While staying safe during any summer activity is important, there are some unique challenges when it comes to having summer fun in the midst of a pandemic. Not only do you have to worry about the regular concerns that come with activities like swimming, boating, camping, and the like, you also have to worry about social distancing and protecting yourself from exposure to COVID-19.
Parents need to be especially careful about exposing children or vulnerable members of their family (grandparents, those with compromised immune systems or existing respiratory conditions, etc.) to the virus.
That’s why the team at Demas Law Group put together this list of summer safety tips. Should you or someone in your family be injured due to someone else’s negligence, however, we’re also prepared to take your case and help you pursue whatever compensation you may be entitled to.
To learn more about our legal services, call us or visit our contact page.
Summer Hazards for Kids and Adults
First, let’s cover the most important danger both children and adults are likely to face this summer: COVID-19. While some states are reopening, allowing for things like trips to pools, parks, and so on, it’s important to take responsible steps to prevent yourself from contracting or spreading the virus. You can carry the virus that causes COVID-19 without having any symptoms and spread it to others.
- Wear face masks in public spaces. Unless you have a respiratory illness or are under the age of two, this is one of the most effective steps you can take.
- Stay six feet away from other people whenever possible.
- Reduce the number of places you go or trips you make to limit your exposure.
- Order food, groceries, and other items to be delivered to your home, if possible
- If you feel sick, stay home.
In addition to COVID-19, there are a number of hazards that are more dangerous for children when it comes to summer activities. These include:
- Pools and the beach – It’s always nice to cool off on a hot summer day, but drowning deaths remain tragically common for children. According to the CDC, there is an average of 3,536 unintentional drownings in the U.S. every year, which equates to about 10 drowning deaths per day. Additionally, data show that about 1 in 5 drowning deaths involve children age 14 or younger.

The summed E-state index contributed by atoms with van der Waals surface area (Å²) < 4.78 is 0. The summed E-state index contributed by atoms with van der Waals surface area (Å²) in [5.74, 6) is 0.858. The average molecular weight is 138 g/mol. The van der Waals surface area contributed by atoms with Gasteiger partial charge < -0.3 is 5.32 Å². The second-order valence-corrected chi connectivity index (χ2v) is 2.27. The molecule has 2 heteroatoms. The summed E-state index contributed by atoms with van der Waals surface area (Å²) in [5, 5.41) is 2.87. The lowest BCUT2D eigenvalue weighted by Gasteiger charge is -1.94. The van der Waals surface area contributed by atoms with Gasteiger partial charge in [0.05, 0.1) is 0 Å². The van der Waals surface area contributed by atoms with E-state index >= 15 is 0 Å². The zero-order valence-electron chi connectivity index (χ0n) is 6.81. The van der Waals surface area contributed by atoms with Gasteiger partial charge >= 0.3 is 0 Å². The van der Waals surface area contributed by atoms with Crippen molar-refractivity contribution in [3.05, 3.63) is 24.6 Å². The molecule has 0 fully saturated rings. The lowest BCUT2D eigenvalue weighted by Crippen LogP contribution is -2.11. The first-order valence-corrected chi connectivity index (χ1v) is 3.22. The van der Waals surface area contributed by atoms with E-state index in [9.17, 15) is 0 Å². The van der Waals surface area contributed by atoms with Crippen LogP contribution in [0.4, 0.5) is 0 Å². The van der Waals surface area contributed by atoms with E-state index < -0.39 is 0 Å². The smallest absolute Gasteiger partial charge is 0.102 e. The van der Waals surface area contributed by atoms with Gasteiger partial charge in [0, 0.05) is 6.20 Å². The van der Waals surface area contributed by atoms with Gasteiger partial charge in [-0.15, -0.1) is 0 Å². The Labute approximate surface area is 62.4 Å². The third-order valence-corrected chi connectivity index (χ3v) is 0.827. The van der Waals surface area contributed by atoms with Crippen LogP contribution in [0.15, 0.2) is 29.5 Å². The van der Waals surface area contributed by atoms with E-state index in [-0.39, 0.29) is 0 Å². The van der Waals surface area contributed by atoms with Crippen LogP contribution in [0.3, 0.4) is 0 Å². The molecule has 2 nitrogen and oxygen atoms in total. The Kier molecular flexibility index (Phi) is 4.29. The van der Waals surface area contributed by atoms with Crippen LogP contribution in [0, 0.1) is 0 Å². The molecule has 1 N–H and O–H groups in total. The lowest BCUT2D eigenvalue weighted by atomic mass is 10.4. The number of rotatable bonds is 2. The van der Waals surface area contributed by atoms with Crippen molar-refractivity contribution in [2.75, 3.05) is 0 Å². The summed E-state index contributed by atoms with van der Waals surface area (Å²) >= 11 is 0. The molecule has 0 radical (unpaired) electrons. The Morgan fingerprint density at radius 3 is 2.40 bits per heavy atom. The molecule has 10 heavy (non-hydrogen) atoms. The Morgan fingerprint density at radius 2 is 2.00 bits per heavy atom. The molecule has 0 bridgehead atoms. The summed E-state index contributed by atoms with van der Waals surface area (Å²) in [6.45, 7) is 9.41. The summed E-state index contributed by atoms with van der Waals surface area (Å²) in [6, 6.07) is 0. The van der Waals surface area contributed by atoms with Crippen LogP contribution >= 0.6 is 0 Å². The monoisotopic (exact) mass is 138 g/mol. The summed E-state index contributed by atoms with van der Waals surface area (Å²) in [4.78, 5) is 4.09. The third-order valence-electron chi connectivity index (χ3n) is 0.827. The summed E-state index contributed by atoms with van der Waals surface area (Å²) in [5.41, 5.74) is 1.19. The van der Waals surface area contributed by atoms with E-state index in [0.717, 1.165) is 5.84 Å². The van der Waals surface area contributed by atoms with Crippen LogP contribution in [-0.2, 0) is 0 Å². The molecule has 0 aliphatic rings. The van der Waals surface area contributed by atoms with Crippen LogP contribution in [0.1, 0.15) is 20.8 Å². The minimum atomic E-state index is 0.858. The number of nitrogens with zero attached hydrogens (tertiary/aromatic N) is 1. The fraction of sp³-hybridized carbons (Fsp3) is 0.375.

- Playgrounds – More than 200,000 children age 14 or younger end up in hospital ERs for playground-related injuries, including 20,000 cases of traumatic brain injuries, according to the National Safety Council.
- Mosquitoes and other insects – Mosquitoes spread many dangerous diseases, including Zika and West Nile virus. Zika is particularly dangerous to infants.
- Bicycles – Motorists should take precautions when driving near bicyclists, and especially children on bikes. All cyclists should wear helmets to reduce the likelihood of a traumatic brain injury in a crash.
- Distracted walking – We often let our smartphones command our attention even in situations when we shouldn’t. Children need to be wary of the environment around them, especially when crossing the street or walking on the sidewalk.
Adults face some different of hazards in the summer, including:
- Boating – Being on the water can be a blast, but it’s important that you know how to handle the boat and that you don’t drink while boating. Alcohol is the leading contributor in fatal boating accidents.
- Grilling – Grilling hamburgers and hot dogs outside is a quintessential summer activity, yet grilling accidents cause more than 10,000 house fires every year. Many more people suffer burns and other injuries from grilling.
- Fireworks –Fireworks are a popular summer pastime for many people, especially on Independence Day. Be careful, though, as more than 12,000 people were injured by fireworks in a single recent year, and fireworks cause around 18,500 fires every year.
- Heatstroke – Whether you’re working in the yard or going for a hike in the mountains, you’re much more at risk of heat-related illness in the summer.
How to Keep Your Kids Safe This Summer
- Pools – Keep a close eye on your children at all times, don’t drink if your child is in the water, and take a CPR class to prepare yourself in case something happens.
- Playgrounds – Check for uneven playing surfaces around the playground, watch out for sharp or jagged edges, be aware of any elevated surfaces from which your child could fall, and look out for places where all or part of your child’s body could become trapped.
- Mosquitoes and other insects – Use mosquito repellant, avoid being outside at sunset or sunrise (when mosquitoes are most active), and wear long-sleeved shirts and pants to the best of your ability.
- Bicycles – Always make sure your child is wearing a helmet when they ride, do regular checks to make sure the bike itself is in good order, and teach your child to be aware of their surroundings while riding.
- Distracted walking – Teach your kids to put away their phones when they’re walking, especially when they’re crossing a street.
Safety Summer Guide for Adults
- Boating – Make sure you know how to handle the vehicle, don’t go too fast, and never drink while boating. Everyone should wear a life jacket – even good swimmers.
- Grilling – Keep kids and pets away from the grill, only grill outside, and use long-handled tools designed for grilling.
- Fireworks – Leave the pyrotechnics to the professionals.
- Heatstroke – Make sure you take regular water breaks and don’t push yourself too hard. If you notice any of the symptoms of heatstroke, seek medical attention right away.
Contact an Experienced Personal Injury Lawyer
Despite our best efforts to keep ourselves and our children safe during the summer, accidents sometimes happen. If you or someone in your family is injured this summer due to someone else’s negligence, you need to speak with an attorney right away.